PULLMAN, Wash. — When parents support their children financially well past the point that they themselves became financially independent, the resulting parent-child relationship is:
- Fraught with tension and resentment.
- Detrimental to the child’s leap into adulthood.
Closer and more loving than before.
While individual results may vary, Monica Kirkpatrick Johnson, a sociologist at Washington State University, has looked hard at the data from more than 11,000 surveys of young people ages 18 to 34 and says the answer is a qualified C.
“What parents are doing today is different than what parents were doing 20 or 30 years ago,” she said. Baby Boomers might remember putting themselves through college, or supporting themselves with their first full-time job, but that isn’t the world their children have inherited.
“In the aggregate, these are the investing years,” Johnson said. “We used to say the investing years were 0 to 18, but now the investing years stretch into the 20s. We don’t have a society where 18-year-olds can leave home and be very successful on their own.”
Johnson, who has an on-going interest in income inequality and how families preserve wealth from one generation to the next, said that for parents who can afford it, providing ongoing financial support often strengthens parent-child bonds.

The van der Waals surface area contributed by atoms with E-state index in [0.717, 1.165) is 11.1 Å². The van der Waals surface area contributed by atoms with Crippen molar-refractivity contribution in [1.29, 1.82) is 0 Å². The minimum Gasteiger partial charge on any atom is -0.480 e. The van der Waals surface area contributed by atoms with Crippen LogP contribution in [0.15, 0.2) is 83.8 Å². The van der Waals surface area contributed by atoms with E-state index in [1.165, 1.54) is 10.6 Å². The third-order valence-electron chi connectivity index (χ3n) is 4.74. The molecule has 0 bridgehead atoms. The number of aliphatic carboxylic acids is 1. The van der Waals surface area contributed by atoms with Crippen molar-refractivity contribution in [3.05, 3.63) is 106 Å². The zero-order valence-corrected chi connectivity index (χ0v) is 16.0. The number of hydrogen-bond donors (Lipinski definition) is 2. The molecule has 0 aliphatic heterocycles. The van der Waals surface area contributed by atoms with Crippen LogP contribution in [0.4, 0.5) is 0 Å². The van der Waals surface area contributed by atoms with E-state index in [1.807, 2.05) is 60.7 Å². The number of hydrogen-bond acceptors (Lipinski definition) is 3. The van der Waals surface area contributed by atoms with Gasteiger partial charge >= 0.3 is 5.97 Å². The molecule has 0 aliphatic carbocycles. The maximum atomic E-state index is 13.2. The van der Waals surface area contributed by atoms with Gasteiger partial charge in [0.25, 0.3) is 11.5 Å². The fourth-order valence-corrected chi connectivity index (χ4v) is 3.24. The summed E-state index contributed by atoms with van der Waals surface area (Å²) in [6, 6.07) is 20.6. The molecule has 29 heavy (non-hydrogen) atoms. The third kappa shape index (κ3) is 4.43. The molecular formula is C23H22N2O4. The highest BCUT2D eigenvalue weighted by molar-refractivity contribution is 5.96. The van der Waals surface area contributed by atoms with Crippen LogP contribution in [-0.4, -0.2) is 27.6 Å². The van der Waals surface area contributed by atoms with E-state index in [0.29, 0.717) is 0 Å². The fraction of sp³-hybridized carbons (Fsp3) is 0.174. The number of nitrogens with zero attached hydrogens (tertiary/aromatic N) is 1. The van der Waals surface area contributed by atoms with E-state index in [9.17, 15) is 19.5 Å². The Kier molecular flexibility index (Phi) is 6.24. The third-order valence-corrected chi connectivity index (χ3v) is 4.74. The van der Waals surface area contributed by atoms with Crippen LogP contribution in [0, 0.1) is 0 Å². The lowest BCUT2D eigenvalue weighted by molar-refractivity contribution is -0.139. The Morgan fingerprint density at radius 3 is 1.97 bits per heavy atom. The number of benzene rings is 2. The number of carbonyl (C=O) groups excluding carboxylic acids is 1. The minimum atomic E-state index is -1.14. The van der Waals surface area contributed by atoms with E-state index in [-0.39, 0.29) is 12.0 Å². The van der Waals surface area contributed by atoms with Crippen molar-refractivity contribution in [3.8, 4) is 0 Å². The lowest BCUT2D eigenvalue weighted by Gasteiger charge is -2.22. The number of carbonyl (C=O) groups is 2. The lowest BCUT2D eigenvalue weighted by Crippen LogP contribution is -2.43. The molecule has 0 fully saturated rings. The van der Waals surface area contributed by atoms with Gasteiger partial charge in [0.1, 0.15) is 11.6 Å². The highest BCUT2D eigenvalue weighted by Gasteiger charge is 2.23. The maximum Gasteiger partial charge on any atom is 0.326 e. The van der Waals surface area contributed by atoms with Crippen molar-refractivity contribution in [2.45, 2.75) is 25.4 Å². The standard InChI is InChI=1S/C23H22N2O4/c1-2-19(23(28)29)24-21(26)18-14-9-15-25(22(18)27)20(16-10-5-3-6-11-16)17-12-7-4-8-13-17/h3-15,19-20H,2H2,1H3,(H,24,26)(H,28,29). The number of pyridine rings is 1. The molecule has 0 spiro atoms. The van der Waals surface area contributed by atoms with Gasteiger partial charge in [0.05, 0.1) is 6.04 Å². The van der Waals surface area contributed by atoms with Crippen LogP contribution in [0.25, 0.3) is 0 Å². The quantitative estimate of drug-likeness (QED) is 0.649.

In a paper she delivered this spring at the Population Association of America meetings in San Francisco, Johnson writes, “Continued support may bring parents and children closer as it reassures the adult child that the parents are ‘there’ for them during this transitional period.”
Johnson’s research is based on data gleaned from the National Longitudinal Study of Adolescent Health, a study at the University of North Carolina at Chapel Hill. The study began tracking students in grades 7-12 in 1995 and the most recent surveys were conducted in 2008.
While the outcomes seem mostly positive for an adult child’s self esteem, Johnson did find one caveat in the data. Young people in their 20’s who had stepped into adulthoodthose who had left school, were married, or had fulltime employmentwere at slightly higher risk of depression if they were receiving financial assistance from parents.
Because the higher rate of depression didn’t affect young people who were students, unmarried or working part-time, nor did it affect young people who were married but not financially dependent on their parents, it appears that the relationship is causal, Johnson said. “There’s a sense that they are adults and they should be able to support themselves, but they can’t,” she said.
In related research published in “Early Adulthood in a Family Context,” a report of the National Symposium on Family Issues, Johnson writes that young adults who grow up in economically advantaged households tend to perceive themselves as more successful, in part because their parents continue to provide financial support during the transition years.
Johnson’s research at WSU focuses on the dynamics of social inequality that affect a young person’s opportunities for educational attainment and career advancement as they transition to adulthood. She is primarily concerned with what young people desire and plan for their lives, how that is shaped by social structure and experience over the life course, and how inequalities are reproduced or interrupted in these processes.